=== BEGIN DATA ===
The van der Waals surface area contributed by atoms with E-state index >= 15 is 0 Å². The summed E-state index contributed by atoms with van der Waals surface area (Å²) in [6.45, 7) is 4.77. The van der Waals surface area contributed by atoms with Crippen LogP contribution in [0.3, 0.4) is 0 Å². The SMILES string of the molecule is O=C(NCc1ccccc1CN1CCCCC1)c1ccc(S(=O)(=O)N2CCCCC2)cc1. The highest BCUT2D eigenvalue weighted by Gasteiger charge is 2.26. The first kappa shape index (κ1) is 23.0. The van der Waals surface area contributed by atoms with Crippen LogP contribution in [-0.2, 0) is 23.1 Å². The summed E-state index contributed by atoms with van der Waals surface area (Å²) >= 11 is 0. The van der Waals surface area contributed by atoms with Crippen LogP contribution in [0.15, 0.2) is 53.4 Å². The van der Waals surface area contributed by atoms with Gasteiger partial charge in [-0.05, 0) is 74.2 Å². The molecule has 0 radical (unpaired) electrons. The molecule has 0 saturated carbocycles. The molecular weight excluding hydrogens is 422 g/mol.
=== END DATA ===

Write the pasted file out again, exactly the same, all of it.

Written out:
The van der Waals surface area contributed by atoms with E-state index >= 15 is 0 Å². The summed E-state index contributed by atoms with van der Waals surface area (Å²) in [6.45, 7) is 4.77. The van der Waals surface area contributed by atoms with Crippen LogP contribution in [0.3, 0.4) is 0 Å². The SMILES string of the molecule is O=C(NCc1ccccc1CN1CCCCC1)c1ccc(S(=O)(=O)N2CCCCC2)cc1. The highest BCUT2D eigenvalue weighted by Gasteiger charge is 2.26. The first kappa shape index (κ1) is 23.0. The van der Waals surface area contributed by atoms with Crippen LogP contribution in [-0.2, 0) is 23.1 Å². The summed E-state index contributed by atoms with van der Waals surface area (Å²) >= 11 is 0. The van der Waals surface area contributed by atoms with Crippen LogP contribution in [0.15, 0.2) is 53.4 Å². The van der Waals surface area contributed by atoms with Gasteiger partial charge in [-0.05, 0) is 74.2 Å². The molecule has 0 radical (unpaired) electrons. The molecule has 0 saturated carbocycles. The molecular weight excluding hydrogens is 422 g/mol.